What you hear when you hear him speak is not swagger, arrogance, overconfidence or smugness. It's cold fact. When Mario Chalmers, Brandon Rush, Darnell Jackson, Darrell Arthur and Sasha Kaun left Collins alone in Lawrence, Kan., he had no choice but to let his inner Katt Williams out. The star player inside the star player stepped out of the background like The-Dream, understanding he could not lead with doubt or passiveness.
Collins had no choice but to take matters into his own mind.
He survived and thrived with that target in sight every time he slid on that arm sleeve and No. 4 jersey. He took a team picked to finish third in the Big 12 to the regular-season conference title. He led a group expected to hover near the bottom of the top 25 to a No. 13 ranking going into the NCAA tournament. He silenced talk that this was a rebuilding year for Kansas.
Streeter Lecka/Getty Images
Can Collins lead Kansas back to the promised land? The Jayhawks point guard is confident he can.
"I asked for this," Collins said. "It's something I asked for. This is something I wanted. You know, I waited. I had guys in front of me. When I came here, I played my role. I was a role player my first two years, and now I've stepped into that spotlight and helped this team win games. This is exactly what I want to show people -- that I am capable of leading a team, I'm capable of winning, capable of showing young guys how I was shown to do it and molding them the same way I was molded into doing this."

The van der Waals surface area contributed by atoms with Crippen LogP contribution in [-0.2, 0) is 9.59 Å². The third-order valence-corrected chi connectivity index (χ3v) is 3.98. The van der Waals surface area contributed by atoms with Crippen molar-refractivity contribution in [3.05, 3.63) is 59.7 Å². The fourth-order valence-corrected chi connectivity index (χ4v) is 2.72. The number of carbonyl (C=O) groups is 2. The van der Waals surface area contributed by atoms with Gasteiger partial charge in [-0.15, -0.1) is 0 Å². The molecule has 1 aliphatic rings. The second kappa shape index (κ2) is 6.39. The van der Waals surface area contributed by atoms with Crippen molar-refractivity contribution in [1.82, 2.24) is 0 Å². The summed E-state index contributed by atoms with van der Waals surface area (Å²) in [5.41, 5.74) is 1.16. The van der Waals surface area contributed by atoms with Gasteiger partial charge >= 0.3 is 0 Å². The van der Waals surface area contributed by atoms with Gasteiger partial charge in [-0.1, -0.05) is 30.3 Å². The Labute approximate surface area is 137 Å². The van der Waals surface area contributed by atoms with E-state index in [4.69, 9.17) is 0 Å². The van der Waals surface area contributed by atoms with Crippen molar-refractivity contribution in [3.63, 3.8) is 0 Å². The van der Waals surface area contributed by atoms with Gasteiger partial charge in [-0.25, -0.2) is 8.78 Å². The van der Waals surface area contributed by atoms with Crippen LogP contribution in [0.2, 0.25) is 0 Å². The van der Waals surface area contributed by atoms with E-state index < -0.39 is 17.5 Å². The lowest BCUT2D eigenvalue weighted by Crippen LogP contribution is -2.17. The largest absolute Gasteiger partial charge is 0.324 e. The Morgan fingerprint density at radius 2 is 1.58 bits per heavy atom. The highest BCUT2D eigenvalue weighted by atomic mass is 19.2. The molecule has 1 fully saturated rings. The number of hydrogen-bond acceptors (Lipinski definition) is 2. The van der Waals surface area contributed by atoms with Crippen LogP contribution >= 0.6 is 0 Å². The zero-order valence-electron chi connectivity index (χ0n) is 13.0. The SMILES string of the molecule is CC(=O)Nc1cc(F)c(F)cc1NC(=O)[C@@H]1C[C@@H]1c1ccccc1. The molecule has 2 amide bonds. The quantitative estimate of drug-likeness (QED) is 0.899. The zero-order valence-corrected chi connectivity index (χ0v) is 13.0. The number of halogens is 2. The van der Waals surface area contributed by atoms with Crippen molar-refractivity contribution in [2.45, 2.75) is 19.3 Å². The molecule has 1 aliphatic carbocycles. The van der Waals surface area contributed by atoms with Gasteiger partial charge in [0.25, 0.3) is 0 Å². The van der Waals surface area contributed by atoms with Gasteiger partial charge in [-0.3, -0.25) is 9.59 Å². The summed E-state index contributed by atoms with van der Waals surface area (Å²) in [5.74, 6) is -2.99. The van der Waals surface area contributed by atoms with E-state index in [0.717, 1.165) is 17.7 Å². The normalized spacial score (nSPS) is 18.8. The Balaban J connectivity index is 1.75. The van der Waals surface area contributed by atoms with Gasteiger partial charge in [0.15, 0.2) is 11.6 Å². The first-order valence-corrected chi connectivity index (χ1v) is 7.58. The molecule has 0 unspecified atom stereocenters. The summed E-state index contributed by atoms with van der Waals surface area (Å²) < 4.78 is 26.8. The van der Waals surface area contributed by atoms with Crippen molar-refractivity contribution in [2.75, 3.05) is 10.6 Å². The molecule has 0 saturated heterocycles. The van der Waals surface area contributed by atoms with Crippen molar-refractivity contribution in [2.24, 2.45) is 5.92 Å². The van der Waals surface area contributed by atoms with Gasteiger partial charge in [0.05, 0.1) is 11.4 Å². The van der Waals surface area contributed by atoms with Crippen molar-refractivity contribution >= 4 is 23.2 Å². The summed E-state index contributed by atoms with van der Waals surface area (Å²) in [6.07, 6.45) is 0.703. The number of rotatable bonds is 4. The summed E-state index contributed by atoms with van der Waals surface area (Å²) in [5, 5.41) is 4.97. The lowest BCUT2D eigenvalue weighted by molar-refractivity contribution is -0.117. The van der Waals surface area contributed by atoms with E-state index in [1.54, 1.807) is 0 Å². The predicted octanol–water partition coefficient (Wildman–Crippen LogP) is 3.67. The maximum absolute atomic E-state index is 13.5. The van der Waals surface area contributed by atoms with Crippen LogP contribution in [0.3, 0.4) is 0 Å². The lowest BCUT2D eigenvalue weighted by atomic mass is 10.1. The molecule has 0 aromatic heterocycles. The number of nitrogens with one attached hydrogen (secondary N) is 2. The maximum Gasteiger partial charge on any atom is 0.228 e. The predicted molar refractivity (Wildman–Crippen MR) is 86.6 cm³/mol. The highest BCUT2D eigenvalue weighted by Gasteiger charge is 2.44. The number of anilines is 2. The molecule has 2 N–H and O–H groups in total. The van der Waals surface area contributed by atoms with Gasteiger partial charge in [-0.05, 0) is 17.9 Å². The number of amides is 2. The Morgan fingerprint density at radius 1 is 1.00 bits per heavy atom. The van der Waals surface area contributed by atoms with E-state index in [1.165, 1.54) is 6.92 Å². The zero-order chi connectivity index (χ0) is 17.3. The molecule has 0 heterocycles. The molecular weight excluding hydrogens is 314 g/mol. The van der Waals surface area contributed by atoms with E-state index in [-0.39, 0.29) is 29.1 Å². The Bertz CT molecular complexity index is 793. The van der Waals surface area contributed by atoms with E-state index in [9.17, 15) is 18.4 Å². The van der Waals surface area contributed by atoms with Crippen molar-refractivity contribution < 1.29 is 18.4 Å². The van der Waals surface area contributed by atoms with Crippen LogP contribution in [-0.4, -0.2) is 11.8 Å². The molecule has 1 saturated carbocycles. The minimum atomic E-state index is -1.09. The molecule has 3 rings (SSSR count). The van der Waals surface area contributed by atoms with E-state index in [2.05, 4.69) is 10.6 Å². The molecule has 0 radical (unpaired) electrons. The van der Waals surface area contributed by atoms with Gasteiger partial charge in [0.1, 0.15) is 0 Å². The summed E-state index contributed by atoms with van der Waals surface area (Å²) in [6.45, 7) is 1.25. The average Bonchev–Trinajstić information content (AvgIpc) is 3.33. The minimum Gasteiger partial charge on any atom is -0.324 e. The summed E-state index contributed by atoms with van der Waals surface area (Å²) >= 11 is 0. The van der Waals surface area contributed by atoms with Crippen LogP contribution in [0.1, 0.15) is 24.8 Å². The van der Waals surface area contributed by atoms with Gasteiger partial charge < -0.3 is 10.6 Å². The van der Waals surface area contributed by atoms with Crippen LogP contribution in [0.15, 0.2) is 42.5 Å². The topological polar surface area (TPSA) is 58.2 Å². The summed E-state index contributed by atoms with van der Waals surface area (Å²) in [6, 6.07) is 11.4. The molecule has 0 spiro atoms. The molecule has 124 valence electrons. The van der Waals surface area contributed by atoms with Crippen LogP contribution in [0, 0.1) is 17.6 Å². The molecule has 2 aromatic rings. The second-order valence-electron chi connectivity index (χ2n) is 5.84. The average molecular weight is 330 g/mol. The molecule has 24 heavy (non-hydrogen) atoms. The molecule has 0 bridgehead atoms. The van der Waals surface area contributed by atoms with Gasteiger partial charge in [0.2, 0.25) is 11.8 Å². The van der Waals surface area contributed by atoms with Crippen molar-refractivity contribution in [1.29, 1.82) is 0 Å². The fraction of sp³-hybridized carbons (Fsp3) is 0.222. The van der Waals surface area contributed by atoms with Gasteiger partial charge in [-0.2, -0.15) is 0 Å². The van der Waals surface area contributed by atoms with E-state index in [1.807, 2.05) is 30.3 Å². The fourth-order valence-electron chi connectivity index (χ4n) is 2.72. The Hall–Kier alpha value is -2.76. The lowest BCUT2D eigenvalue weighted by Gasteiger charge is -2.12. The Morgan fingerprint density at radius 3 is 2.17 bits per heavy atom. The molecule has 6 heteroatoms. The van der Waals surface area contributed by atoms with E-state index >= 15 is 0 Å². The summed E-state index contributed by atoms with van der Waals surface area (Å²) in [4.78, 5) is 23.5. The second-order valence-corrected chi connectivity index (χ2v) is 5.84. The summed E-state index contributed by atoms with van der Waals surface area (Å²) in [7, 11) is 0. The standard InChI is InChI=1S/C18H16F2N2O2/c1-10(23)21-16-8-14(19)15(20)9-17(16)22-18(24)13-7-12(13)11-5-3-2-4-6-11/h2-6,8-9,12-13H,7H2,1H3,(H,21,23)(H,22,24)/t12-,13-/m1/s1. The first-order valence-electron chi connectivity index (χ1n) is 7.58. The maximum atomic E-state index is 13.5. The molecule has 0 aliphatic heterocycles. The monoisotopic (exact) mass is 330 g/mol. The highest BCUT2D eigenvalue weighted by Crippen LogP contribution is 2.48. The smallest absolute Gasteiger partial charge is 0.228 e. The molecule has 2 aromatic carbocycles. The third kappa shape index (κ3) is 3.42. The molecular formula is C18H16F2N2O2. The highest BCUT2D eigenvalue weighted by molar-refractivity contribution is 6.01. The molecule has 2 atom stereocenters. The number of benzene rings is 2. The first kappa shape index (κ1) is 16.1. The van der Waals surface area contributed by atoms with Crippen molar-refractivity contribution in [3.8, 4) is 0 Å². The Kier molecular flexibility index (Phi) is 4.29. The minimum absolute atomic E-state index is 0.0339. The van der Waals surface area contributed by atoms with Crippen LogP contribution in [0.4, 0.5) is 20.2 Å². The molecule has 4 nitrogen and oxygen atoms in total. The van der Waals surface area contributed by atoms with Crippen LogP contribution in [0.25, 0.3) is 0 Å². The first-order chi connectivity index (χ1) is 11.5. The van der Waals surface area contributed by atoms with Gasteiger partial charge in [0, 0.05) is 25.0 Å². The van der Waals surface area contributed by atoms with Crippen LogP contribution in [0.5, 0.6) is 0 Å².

He's a man alone but not by himself. He's been at this place before, but it wasn't like this. He needs history to repeat itself but differently. He was a two-sport high school phenom-turned-Chicago Pro-Am summer league basketball legend before he was 18. The streets were supposed to hold him down. Now it's the eve of the opportunity that focused his life to a higher trajectory. One year ago, he was simply the sixth man.
"I don't feel the pressure," Collins said minutes before this year's tournament seedings were announced. "But I probably will feel it a little bit when the time comes. Day before the game, day of the game, during warm-ups. It's pressure regardless, you know?"